Lauriane Rougeau’s fondest memories revolve around the players – teammates
and opponents alike.
Ten years ago, Rougeau was just getting her start on the national stage.
The scene was the National Women’s Under-18 Championship in Kitchener,
Ont., and Rougeau, then a 17-year-old defenceman, was an anchor on the
Quebec blue-line as her club marched all the way to the gold medal game.
There, Quebec would once again face off against arch-rival Ontario Red,
which had defeated Quebec in all three previous national finals – twice in
2005, and at the inaugural tournament in 2001.
Rougeau was part of the second 2005 team, dropping a narrow 2-1 decision in
Salmon, Arm, B.C., and also wore provincial colours at the 2007 Canada
Winter Games in Whitehorse, Y.T., claiming a bronze medal.
“I was a veteran on the team [in 2007],” says Rougeau, now an Olympic gold
medallist with Canada’s National Women’s Team who is working towards her
second Games. “We knew that we lost the Canada Winter Games, we took the
bronze. That was another disappointment because we lost to Team Ontario in
the semifinals. We took it to heart.
“And then losing 4-3 in that 2007 final was one of the losses that I still
remember. I wish I would have done something better on the ice. Things like
that, those are games that I remember that I will remember for the rest of
Rougeau certainly hasn’t forgotten that Quebec led 3-2 after two periods in
Kitchener on the strength of goals by Audrey Belanger-Cournoyer, Camille
Dumais and Vanessa Plante (and a pair of assists from Marie-Philip Poulin).
But Carolyne Prevost scored goals at 6:24 and 17:36 to give Ontario Red the
win and a fourth-consecutive U18 gold medal.
It wasn’t the result that Rougeau or her teammates sought when they started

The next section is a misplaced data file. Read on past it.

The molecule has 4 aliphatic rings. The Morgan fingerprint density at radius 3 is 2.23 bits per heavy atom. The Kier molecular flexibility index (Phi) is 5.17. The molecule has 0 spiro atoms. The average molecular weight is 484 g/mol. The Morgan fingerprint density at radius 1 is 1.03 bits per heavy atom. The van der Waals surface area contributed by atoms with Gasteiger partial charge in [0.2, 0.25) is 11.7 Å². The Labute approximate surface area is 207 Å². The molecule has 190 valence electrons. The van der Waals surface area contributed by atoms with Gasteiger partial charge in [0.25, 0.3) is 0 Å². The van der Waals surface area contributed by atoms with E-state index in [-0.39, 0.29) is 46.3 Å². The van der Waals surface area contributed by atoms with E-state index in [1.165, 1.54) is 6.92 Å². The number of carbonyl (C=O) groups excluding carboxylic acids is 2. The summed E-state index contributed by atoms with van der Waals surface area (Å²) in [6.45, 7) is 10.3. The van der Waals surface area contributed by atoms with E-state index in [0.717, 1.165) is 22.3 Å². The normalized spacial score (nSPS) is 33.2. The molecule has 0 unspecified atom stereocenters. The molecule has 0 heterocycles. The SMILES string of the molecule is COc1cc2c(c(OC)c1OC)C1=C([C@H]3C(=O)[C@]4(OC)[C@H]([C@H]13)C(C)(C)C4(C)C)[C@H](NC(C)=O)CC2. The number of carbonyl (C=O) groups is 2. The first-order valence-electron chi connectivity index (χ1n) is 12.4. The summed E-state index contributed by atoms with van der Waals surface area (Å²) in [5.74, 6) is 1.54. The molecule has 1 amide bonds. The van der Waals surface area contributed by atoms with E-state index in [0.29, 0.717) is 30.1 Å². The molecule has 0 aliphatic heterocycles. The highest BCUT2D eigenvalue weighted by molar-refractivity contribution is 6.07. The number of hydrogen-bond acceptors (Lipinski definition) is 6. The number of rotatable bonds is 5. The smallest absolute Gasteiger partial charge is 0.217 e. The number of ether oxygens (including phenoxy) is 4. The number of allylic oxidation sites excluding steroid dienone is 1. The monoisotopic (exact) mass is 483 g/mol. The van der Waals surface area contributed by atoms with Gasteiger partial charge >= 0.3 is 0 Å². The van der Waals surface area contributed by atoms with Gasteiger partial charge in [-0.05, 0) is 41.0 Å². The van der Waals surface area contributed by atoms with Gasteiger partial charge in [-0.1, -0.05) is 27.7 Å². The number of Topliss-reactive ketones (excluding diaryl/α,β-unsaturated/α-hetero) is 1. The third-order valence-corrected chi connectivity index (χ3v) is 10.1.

the journey. But that experience has helped make Rougeau the type of player
she is today. The National Women’s Under-18 Championship, a staple on
Hockey Canada’s annual calendar of events, has given Rougeau lifelong
memories and relationships.
“It’s how you get started,” she says. “You represent your province and you
have so much pride in those tournaments, being with the teammates that you
have played with for a couple of years. I remember my first U18s. It was
overwhelming; you play against Team Ontario and there’s Natalie Spooner or
“Those tournaments can be very special because, even though you’re playing
for your province, down the line you might be best friends with the person
playing for Manitoba or another province if you make it up the ladder. It’s
a stepping stone for the bigger stage and those are great memories that I
For Rougeau, the 2005 national championship was her first time playing on
an all-girls team; she played with the boys throughout minor hockey.
“I had never really known that there was a women’s worlds or hockey world
for just women,” Rougeau says. “It just changed my vision for what hockey
meant to me. Growing up, I was the only girl on my team and that’s how it
was. The U18 nationals gave me great memories. Sharing the moments, being
able to have friends on the team and seeing each other grow through the
year was something special. As a player, I learned a lot.”
Since the two U18 national championships and Canada Winter Games, Rougeau
has been making a steady climb up the ladder. She captained Canada’s
National Women’s Under-18 Team in its inaugural season in 2007-08, and her
career took off from there.
She wore the ‘C’ for Canada at the 2008 IIHF World Women’s U18
Championship, earning a silver medal in Calgary, and was named Top
Defenceman. Later that year, she joined Canada’s National Women’s Under-22
Team and would win gold medals at the 2010 and 2011 MLP Cup with the U22
Her first international event with Canada’s National Women’s Team came at
the 2011 4 Nations Cup, five months before she won her first world title at
the 2012 IIHF World Women’s Championship.
And, of course, there was the golden moment in Sochi that remains her
But, at 27 years old, there’s certainly more on the horizon.
“I’m really looking forward to the entire journey and process,” Rougeau
says of centralization. “Last time, being a rookie, you try to be in the
moment but it’s hard, you always think ahead and you don’t know about all
of the uncontrollable things. This time, I want to take a step back and
just enjoy the moment. There are not a lot of people who go through it and
it’s a dream come true.
“I’m so fortunate to do what I love and to play hockey.”